A Similarity Between Viral Defense and Gene Silencing in Plants

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Science  06 Jun 1997:
Vol. 276, Issue 5318, pp. 1558-1560
DOI: 10.1126/science.276.5318.1558


Gene silencing in plants, in which an endogenous gene is suppressed by introduction of a related transgene, has been used for crop improvement. Observations that viruses are potentially both initiators and targets of gene silencing suggested that this phenomenon may be related to natural defense against viruses. Supporting this idea, it was found that nepovirus infection of nontransgenic plants induces a resistance mechanism that is similar to transgene-induced gene silencing.

It has been shown that gene silencing (1) and virus resistance are related phenomena in transgenic plants. Transgenes that are derived from viral cDNA and are able to induce gene silencing may also suppress the accumulation of viruses that are similar in nucleotide sequence (2). In addition, nonviral transgenes are able to suppress virus infection if the virus is modified by insertion of the transgene sequence into the viral genome (3).

Viruses are also able to silence host genes. For example, inNicotiana benthamiana inoculated with modified tobacco mosaic tobamovirus (TMV) (4) or potato X potexvirus (PVX) (5) that carried host- related inserts, there was suppression of genes homologous to the inserts. Viruses can also induce silencing of transgenes that are similar in sequence to the inoculated virus (6). Early in the course of infection, expression of the transgene was unaffected by the virus, and the normal viral symptoms were produced. However, later on, in the upper leaves that developed after the virus had spread systemically, gene silencing affected both the transgene and the homologous virus. Thus, leaves that developed later contained lower concentrations of the transgene RNA, were free of the virus, and were resistant to secondary infection by the virus. The plants exhibiting this response were said to have “recovered” (6).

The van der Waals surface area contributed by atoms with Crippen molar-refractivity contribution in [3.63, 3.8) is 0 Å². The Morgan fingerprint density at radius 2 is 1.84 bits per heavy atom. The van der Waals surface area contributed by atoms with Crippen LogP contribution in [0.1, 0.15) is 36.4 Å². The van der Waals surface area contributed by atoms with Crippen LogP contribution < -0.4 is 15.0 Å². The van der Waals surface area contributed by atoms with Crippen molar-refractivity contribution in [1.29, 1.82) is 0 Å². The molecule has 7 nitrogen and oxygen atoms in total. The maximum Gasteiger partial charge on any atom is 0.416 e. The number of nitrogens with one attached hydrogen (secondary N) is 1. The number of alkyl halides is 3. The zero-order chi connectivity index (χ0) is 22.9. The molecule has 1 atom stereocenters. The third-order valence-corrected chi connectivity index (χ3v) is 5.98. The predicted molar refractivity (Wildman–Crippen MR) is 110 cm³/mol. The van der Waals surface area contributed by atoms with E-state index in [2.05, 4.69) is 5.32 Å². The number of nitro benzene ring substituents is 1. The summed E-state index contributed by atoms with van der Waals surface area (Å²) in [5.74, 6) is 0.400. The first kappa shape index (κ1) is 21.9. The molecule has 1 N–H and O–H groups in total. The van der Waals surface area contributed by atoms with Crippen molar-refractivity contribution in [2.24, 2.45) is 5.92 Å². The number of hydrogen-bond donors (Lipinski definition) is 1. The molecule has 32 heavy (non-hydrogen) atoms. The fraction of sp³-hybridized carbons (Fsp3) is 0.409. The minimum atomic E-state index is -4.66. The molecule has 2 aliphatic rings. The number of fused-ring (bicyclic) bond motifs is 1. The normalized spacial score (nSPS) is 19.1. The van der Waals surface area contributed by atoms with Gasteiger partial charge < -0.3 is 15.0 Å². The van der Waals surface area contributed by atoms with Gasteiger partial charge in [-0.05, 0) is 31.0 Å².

This type of recovery from virus disease is not confined to transgenic plants. In nepovirus-infected Nicotiana sp., there are severe viral symptoms on the inoculated and first systemic leaves. However, the upper leaves that develop after systemic infection are symptom-free and contain a lower concentration of virus than do the symptomatic leaves (7). For example, N. clevelandii inoculated with tomato black ring nepovirus (strain W22) initially shows symptoms and later recovers (Fig.1). After secondary reinoculation of W22 to the recovered leaves, there was no additional accumulation of W22 RNA above that resulting from the primary inoculation (Fig. 2) and the plants remained symptom-free. In contrast, plants previously unexposed to W22 produced a high concentration of W22 RNA (Fig. 2) and showed disease symptoms. The resistance of recovered leaves to subsequent viral challenge suggests the existence of a resistance mechanism that restricts or prevents infection by the challenge virus.